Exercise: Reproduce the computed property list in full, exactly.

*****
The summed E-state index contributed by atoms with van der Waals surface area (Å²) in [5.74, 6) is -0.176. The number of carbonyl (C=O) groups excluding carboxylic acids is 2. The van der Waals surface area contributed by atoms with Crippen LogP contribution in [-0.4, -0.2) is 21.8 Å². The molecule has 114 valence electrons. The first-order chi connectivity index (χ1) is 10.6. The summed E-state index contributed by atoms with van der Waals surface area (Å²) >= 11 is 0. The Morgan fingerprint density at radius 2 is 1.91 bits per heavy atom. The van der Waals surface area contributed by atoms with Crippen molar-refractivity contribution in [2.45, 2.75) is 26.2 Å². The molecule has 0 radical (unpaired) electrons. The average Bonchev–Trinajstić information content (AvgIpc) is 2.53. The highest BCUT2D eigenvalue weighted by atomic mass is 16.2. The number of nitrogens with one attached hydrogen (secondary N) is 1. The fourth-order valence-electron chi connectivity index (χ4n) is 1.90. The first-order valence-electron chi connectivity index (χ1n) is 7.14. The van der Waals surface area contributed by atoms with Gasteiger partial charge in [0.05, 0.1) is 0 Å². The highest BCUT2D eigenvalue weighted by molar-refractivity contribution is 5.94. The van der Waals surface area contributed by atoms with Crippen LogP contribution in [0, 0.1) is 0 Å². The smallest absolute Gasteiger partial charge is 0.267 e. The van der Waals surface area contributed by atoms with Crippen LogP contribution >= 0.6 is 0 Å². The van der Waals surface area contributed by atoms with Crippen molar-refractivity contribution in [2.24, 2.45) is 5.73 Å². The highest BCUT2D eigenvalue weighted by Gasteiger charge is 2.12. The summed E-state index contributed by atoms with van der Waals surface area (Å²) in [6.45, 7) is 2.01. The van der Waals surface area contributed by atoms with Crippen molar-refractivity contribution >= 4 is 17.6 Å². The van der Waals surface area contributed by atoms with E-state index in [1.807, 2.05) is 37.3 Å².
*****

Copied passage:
The summed E-state index contributed by atoms with van der Waals surface area (Å²) in [5.74, 6) is -0.176. The number of carbonyl (C=O) groups excluding carboxylic acids is 2. The van der Waals surface area contributed by atoms with Crippen LogP contribution in [-0.4, -0.2) is 21.8 Å². The molecule has 114 valence electrons. The first-order chi connectivity index (χ1) is 10.6. The summed E-state index contributed by atoms with van der Waals surface area (Å²) >= 11 is 0. The Morgan fingerprint density at radius 2 is 1.91 bits per heavy atom. The van der Waals surface area contributed by atoms with Crippen molar-refractivity contribution in [2.45, 2.75) is 26.2 Å². The molecule has 0 radical (unpaired) electrons. The average Bonchev–Trinajstić information content (AvgIpc) is 2.53. The highest BCUT2D eigenvalue weighted by atomic mass is 16.2. The number of nitrogens with one attached hydrogen (secondary N) is 1. The fourth-order valence-electron chi connectivity index (χ4n) is 1.90. The first-order valence-electron chi connectivity index (χ1n) is 7.14. The van der Waals surface area contributed by atoms with Gasteiger partial charge in [0.05, 0.1) is 0 Å². The highest BCUT2D eigenvalue weighted by molar-refractivity contribution is 5.94. The van der Waals surface area contributed by atoms with Crippen LogP contribution in [0, 0.1) is 0 Å². The smallest absolute Gasteiger partial charge is 0.267 e. The van der Waals surface area contributed by atoms with Crippen LogP contribution >= 0.6 is 0 Å². The van der Waals surface area contributed by atoms with Crippen molar-refractivity contribution in [2.24, 2.45) is 5.73 Å². The highest BCUT2D eigenvalue weighted by Gasteiger charge is 2.12. The summed E-state index contributed by atoms with van der Waals surface area (Å²) in [6.45, 7) is 2.01. The van der Waals surface area contributed by atoms with Crippen molar-refractivity contribution >= 4 is 17.6 Å². The van der Waals surface area contributed by atoms with E-state index in [1.807, 2.05) is 37.3 Å².